Samuel’s take:

First of all, a word of advice to all the “would be” heroes out there. The intended victims in these cases were lucky. The Defendant did not have an actual bomb (or gun). The home invasion duo did not apparently have, or use, a weapon. The advice is similar to the victim as I keep giving to those who are being charged with a crime. Namely, do not fight, engage in flight, out-talk or any of the other heroic ideas that come to mind when your life is in danger. Quietly comply if possible, particularly if we are talking about money.

Of course, in such cases, calling a criminal defense attorney might not do you as much good as calling the police…!

Bet you never expected me to be adding in those words in this daily blog.

Anyway, you should be aware that an attempt to commit a crime is almost as good, in the eyes of the law, as committing the crime. True, the sentences involved may be different in certain instances (depending on damage done). However, “Hey, I didn’t even get away with it” is not considered a legal defense.

You may think that point obvious. I have represented many a client for whom it was not.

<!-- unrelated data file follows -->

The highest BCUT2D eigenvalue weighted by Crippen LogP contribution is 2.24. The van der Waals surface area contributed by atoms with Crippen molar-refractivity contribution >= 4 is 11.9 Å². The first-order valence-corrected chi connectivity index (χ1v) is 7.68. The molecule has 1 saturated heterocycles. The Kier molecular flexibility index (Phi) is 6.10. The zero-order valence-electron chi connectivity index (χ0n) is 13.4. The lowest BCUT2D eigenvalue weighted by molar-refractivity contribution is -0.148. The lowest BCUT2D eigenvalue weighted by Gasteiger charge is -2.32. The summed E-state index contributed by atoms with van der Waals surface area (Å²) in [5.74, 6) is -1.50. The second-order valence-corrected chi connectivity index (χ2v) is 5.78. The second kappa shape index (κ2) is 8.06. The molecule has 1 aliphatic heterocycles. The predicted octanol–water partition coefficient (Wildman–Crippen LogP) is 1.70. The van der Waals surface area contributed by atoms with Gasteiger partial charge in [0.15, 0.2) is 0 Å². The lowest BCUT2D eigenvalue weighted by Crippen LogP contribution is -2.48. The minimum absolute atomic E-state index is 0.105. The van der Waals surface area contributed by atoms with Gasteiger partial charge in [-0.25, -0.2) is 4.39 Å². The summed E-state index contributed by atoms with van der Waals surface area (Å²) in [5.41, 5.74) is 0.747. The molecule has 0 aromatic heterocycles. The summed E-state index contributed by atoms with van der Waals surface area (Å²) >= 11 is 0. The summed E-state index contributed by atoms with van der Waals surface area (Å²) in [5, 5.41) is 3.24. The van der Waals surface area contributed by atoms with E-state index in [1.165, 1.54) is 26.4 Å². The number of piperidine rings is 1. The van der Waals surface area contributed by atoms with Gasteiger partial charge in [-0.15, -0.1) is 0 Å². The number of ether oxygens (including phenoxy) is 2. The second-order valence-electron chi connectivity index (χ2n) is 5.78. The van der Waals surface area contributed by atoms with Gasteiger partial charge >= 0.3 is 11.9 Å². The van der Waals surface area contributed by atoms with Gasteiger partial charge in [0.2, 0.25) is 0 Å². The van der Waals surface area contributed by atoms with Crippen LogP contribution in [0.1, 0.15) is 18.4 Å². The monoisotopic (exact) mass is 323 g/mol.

In keeping with earlier blogs this week, there is something else for the would-be robber to keep in mind. If any of the victims of this crimes had suddenly grabbed their chests out of fear and dropped dead because of the event…you guessed it…murder charges would also be added to your tally.

Here is another perhaps obvious point that still is worth noting. Although it sounds sympathetic, “I really needed the money” is not a recognized defense in the Commonwealth. It is actually best to dispense with making the incriminating statements at all, actually. There are Constitutional protections and everything underscoring your rights in that area.

One last observation- do not be misled by the fact that there is no report of our $1000-fixated robbery duo being caught after they dashed out. Like the Defendant in today’s blog, they likely will be, if they have not yet been. However, since they did not actually injure anyone or make matters worse for themselves, they are likely to be denied membership into the “Hey, I’ll Bet I Can Make This Situation Worse” Club without a little more effort.

Samuel Goldberg is the senior criminal defense attorney at the firm of Altman & Altman, LLP. A former prosecutor in New York, he has worked as a Boston defense attorney over 18 years. He has published various articles regarding the practice of criminal law and frequently provides legal analysis on radio and television, appearing on outlets such as the Fox News Channel, Court TV, MSNBC and The BBC Network.

The full articles of this story can be found at http://www.thebostonchannel.com/news/18238880/detail.html and http://www.telegram.com/article/20081209/NEWS/812090646/1008/NEWS02

Contact Information